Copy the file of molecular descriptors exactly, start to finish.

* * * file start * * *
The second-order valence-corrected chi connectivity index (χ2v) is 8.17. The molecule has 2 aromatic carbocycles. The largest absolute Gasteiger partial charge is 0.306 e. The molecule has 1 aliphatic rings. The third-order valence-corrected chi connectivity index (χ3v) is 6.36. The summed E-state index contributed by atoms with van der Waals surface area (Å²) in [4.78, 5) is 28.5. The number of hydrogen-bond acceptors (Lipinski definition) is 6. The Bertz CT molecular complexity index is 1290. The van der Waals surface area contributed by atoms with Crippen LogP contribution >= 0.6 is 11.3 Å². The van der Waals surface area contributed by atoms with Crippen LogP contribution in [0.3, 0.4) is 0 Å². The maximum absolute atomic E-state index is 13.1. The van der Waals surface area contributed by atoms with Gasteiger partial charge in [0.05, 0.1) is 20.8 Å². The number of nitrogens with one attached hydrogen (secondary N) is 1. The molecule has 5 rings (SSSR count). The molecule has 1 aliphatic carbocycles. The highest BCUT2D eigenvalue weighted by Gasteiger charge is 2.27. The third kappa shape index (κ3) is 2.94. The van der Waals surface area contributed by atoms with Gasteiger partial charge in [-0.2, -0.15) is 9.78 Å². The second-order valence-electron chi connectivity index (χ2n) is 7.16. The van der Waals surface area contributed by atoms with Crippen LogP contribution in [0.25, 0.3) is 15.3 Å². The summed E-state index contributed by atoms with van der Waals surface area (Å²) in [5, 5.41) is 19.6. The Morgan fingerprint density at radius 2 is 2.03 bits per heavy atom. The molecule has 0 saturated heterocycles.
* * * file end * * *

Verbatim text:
The second-order valence-corrected chi connectivity index (χ2v) is 8.17. The molecule has 2 aromatic carbocycles. The largest absolute Gasteiger partial charge is 0.306 e. The molecule has 1 aliphatic rings. The third-order valence-corrected chi connectivity index (χ3v) is 6.36. The summed E-state index contributed by atoms with van der Waals surface area (Å²) in [4.78, 5) is 28.5. The number of hydrogen-bond acceptors (Lipinski definition) is 6. The Bertz CT molecular complexity index is 1290. The van der Waals surface area contributed by atoms with Crippen LogP contribution >= 0.6 is 11.3 Å². The van der Waals surface area contributed by atoms with Crippen LogP contribution in [0.3, 0.4) is 0 Å². The maximum absolute atomic E-state index is 13.1. The van der Waals surface area contributed by atoms with Gasteiger partial charge in [0.05, 0.1) is 20.8 Å². The number of nitrogens with one attached hydrogen (secondary N) is 1. The molecule has 5 rings (SSSR count). The molecule has 1 aliphatic carbocycles. The highest BCUT2D eigenvalue weighted by Gasteiger charge is 2.27. The third kappa shape index (κ3) is 2.94. The van der Waals surface area contributed by atoms with Gasteiger partial charge in [-0.2, -0.15) is 9.78 Å². The second-order valence-electron chi connectivity index (χ2n) is 7.16. The van der Waals surface area contributed by atoms with Crippen LogP contribution in [0.25, 0.3) is 15.3 Å². The summed E-state index contributed by atoms with van der Waals surface area (Å²) in [5, 5.41) is 19.6. The Morgan fingerprint density at radius 2 is 2.03 bits per heavy atom. The molecule has 0 saturated heterocycles.